Over 14 Palestinians have died in the West Bank erupts

West Bank, April 20

14 Palestinians were killed by Israeli forces during a raid in the occupied West Bank on Saturday. According to Palestinian sources, an ambulance driver was also slain while responding to casualties from a separate attack by armed Jewish settlers.
Early on Friday morning, Israeli forces launched a lengthy raid in the Nur Shams region, close to the strategically important Palestinian city of Tulkarm. They continued to exchange gunfire with armed militants far into Saturday.

At least three drones were observed hovering over Nur Shams, a neighborhood that houses refugees and their descendants from the 1948 conflict that marked the formation of the state of Israel, as Israeli military vehicles gathered and gunfire bursts were audible.
According to the Tulkarm Brigades, which unites members from various Palestinian factions, there was a gun exchange on Saturday between their gunmen and Israeli forces.
Since Israel conquered it during the 1967 Middle East war, the West Bank—a kidney-shaped region roughly 100 km (60 miles) long and 50 km wide—has been at the center of the Israeli-Palestinian dispute.


The death toll in Gaza surpassed 34,000, according to Palestinian health authorities on Saturday, despite the fact that violence has persisted there even after the majority of Israel’s combat forces withdrew earlier this month from southern areas.
According to health officials and Hamas media, Israeli strikes struck the southern city of Rafah, where over a million Palestinians are seeking shelter, as well as Al-Nuseirat in central Gaza, where at least five houses were demolished, and the northern Al-Jabalia neighborhood.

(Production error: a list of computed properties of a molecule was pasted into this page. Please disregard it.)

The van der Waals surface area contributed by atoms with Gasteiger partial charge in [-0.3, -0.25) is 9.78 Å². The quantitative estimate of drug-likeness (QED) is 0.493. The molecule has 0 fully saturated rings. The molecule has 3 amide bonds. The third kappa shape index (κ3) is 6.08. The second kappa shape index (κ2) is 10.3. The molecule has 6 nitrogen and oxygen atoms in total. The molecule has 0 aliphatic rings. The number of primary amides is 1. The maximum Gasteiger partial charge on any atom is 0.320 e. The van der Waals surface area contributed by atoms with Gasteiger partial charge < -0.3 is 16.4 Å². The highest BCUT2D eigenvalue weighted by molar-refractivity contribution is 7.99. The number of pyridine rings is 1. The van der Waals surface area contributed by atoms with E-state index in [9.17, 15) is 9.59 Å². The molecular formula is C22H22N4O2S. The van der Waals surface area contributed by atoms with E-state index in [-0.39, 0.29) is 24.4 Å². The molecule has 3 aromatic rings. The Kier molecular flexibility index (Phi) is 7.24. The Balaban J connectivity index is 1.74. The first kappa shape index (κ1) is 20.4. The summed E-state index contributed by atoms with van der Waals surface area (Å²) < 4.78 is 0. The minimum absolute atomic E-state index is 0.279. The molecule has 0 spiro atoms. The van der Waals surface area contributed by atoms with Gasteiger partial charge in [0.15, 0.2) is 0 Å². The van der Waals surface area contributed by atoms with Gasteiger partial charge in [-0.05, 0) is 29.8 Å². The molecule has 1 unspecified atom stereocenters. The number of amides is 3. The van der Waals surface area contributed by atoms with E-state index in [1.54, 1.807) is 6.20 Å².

According to Hamas and Palestinian media sites, a father, daughter, and pregnant mother were murdered in an attack that struck a residence near Rafah. According to medical professionals, the infant is the only member of the family still alive because doctors at the Kuwaiti hospital were able to preserve it.

In a battle spanning more than six months to destroy the Islamist Hamas organization that controls the enclave, Israeli ground forces have not yet reached Rafah. This is in response to Hamas’s October 7 attack on southern Israel, which resulted in the deaths of about 1,200 Israelis and foreigners.

The decision to strike Rafah, where the military claims the last organized units of Hamas are situated and where the remaining 133 Israeli captives are said to be held, has drawn strong criticism from around the world, according to Israeli Prime Minister Benjamin Netanyahu.

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